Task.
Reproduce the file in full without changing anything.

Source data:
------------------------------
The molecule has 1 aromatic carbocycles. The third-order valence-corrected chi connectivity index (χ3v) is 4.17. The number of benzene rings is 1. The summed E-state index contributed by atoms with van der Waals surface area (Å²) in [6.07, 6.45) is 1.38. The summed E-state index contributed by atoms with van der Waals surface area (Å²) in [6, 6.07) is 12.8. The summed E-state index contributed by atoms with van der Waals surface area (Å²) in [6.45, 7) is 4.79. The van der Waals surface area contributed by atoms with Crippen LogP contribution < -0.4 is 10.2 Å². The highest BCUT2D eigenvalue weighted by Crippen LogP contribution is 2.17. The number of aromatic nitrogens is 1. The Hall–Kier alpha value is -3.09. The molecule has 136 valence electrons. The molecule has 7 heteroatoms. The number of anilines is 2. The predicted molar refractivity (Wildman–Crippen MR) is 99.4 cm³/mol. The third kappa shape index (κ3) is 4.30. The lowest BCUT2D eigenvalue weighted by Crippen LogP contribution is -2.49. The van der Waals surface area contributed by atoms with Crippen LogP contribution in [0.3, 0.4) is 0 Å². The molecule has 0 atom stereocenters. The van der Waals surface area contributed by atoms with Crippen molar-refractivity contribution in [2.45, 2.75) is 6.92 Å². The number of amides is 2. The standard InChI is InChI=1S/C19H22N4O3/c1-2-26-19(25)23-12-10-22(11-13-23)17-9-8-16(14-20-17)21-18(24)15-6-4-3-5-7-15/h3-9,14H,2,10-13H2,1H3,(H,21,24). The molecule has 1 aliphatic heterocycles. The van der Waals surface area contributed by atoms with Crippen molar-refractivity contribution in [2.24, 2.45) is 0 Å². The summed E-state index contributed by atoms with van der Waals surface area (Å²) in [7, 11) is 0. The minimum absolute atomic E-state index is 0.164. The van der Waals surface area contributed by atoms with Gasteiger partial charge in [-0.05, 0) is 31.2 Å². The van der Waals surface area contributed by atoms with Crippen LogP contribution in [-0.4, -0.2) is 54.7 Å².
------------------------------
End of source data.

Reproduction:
The molecule has 1 aromatic carbocycles. The third-order valence-corrected chi connectivity index (χ3v) is 4.17. The number of benzene rings is 1. The summed E-state index contributed by atoms with van der Waals surface area (Å²) in [6.07, 6.45) is 1.38. The summed E-state index contributed by atoms with van der Waals surface area (Å²) in [6, 6.07) is 12.8. The summed E-state index contributed by atoms with van der Waals surface area (Å²) in [6.45, 7) is 4.79. The van der Waals surface area contributed by atoms with Crippen LogP contribution < -0.4 is 10.2 Å². The highest BCUT2D eigenvalue weighted by Crippen LogP contribution is 2.17. The number of aromatic nitrogens is 1. The Hall–Kier alpha value is -3.09. The molecule has 136 valence electrons. The molecule has 7 heteroatoms. The number of anilines is 2. The predicted molar refractivity (Wildman–Crippen MR) is 99.4 cm³/mol. The third kappa shape index (κ3) is 4.30. The lowest BCUT2D eigenvalue weighted by Crippen LogP contribution is -2.49. The van der Waals surface area contributed by atoms with Crippen LogP contribution in [0.3, 0.4) is 0 Å². The molecule has 0 atom stereocenters. The van der Waals surface area contributed by atoms with Crippen molar-refractivity contribution in [2.45, 2.75) is 6.92 Å². The number of amides is 2. The standard InChI is InChI=1S/C19H22N4O3/c1-2-26-19(25)23-12-10-22(11-13-23)17-9-8-16(14-20-17)21-18(24)15-6-4-3-5-7-15/h3-9,14H,2,10-13H2,1H3,(H,21,24). The molecule has 1 aliphatic heterocycles. The van der Waals surface area contributed by atoms with Crippen molar-refractivity contribution in [2.24, 2.45) is 0 Å². The summed E-state index contributed by atoms with van der Waals surface area (Å²) in [7, 11) is 0. The minimum absolute atomic E-state index is 0.164. The van der Waals surface area contributed by atoms with Gasteiger partial charge in [-0.05, 0) is 31.2 Å². The van der Waals surface area contributed by atoms with Crippen LogP contribution in [-0.4, -0.2) is 54.7 Å².